Money Laundry

Jade Leung’s appearances on the big screen are such a rarity these days that I tend to approach each with a sense of excitement . . . and dread. In the past five years her films have rarely been very good – but every now and then you will be surprised with something odd and interesting like Phantom of Snake. This one though needs to be opened with a handkerchief over ones' nose – the odor emitting from this one has a bad smell to it. It’s hard to imagine that this actually played in the theaters – it has that straight to video look and it is hard to imagine who the audience could possibly be for this type of low budget bore except for those die hard Jade Leung fans like myself. The question is – are there any others out there?

In her film career Jade has played ruthless assassins, suicidal cops, revenge seeking females – but perhaps none of them were more frightening than her role in this one . . . a finance loan officer! I get chills just thinking about it – Jade behind a big desk lending out money and setting interest rates. It’s almost more than a poor boy can take.

She has come up with the brilliant financial plan of lending money to college students who have no assets and no credit history. One group headed by John Tang immediately takes the money and opens a store that sells pirated VCDs! One customer comes in and asks for the film “To Where He Belongs” – I wanted to warn him to avoid it like the plague – it is almost as bad as this one!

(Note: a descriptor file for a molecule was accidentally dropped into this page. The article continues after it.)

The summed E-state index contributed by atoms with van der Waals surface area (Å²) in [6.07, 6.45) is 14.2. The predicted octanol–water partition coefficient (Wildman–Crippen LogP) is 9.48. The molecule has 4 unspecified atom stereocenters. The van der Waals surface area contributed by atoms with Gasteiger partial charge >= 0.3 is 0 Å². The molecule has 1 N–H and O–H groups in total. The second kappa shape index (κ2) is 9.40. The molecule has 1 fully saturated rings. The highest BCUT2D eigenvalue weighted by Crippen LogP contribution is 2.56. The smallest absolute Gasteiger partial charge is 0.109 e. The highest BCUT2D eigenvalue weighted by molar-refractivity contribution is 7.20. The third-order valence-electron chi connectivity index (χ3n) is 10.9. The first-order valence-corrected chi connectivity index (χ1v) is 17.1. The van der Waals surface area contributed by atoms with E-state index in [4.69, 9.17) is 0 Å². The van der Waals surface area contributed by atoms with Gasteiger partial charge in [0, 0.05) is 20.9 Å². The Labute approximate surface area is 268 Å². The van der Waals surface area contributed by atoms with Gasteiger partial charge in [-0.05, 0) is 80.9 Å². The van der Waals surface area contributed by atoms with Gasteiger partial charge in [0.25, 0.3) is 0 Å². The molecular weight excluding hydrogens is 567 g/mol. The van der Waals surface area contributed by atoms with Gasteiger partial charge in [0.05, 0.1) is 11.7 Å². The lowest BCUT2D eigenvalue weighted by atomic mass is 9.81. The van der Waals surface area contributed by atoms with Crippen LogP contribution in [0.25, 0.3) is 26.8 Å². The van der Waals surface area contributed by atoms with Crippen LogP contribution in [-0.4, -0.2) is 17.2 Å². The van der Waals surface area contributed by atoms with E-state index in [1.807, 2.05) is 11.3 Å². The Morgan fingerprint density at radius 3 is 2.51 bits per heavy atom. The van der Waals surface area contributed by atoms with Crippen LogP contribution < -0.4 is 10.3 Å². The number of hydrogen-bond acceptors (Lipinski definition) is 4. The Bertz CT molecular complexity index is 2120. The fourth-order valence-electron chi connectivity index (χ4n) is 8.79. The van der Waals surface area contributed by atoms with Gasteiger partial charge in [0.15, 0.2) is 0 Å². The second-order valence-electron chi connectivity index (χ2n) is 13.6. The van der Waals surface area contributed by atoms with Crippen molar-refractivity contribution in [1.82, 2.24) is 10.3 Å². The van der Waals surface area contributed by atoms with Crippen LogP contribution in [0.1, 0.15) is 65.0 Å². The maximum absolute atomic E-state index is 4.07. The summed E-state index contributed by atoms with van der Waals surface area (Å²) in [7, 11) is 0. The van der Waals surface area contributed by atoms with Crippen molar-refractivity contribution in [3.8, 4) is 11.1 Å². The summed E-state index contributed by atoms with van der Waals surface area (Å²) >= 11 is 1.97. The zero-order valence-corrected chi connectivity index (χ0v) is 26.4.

It turns out that her firm actually launders money for the triads and a cop (Ken Wong) asks her to help them out. Of course she does – and this leads to  . . . not very much. Jade does have two fights – but they are really poorly done and it is all too evident that she is being doubled consistently. Ah, Black Cat where are you. Oh that’s right – in jail.
It was at least interesting to see John Tang. He was in all those UFO films about the same character growing up and going to university -Yesterday This, Yesterday That, Over the Rainbow – but it’s a bit sad to see him still in college after all these years!

My rating for this film: 2.0 (only for many close ups of Jade and watching her run like hell at one point).



DVD Information:

Distributed by WideSight

The transfer  is decent - clean and sharp.

Letterboxed

Cantonese and Mandarin language tracks 

Subtitles:  Burnt on Chinese and English

6 Chapters

There are no previews for any film.

The subs are easy to read - as a note the voices are synchronized terribly to the moving lips.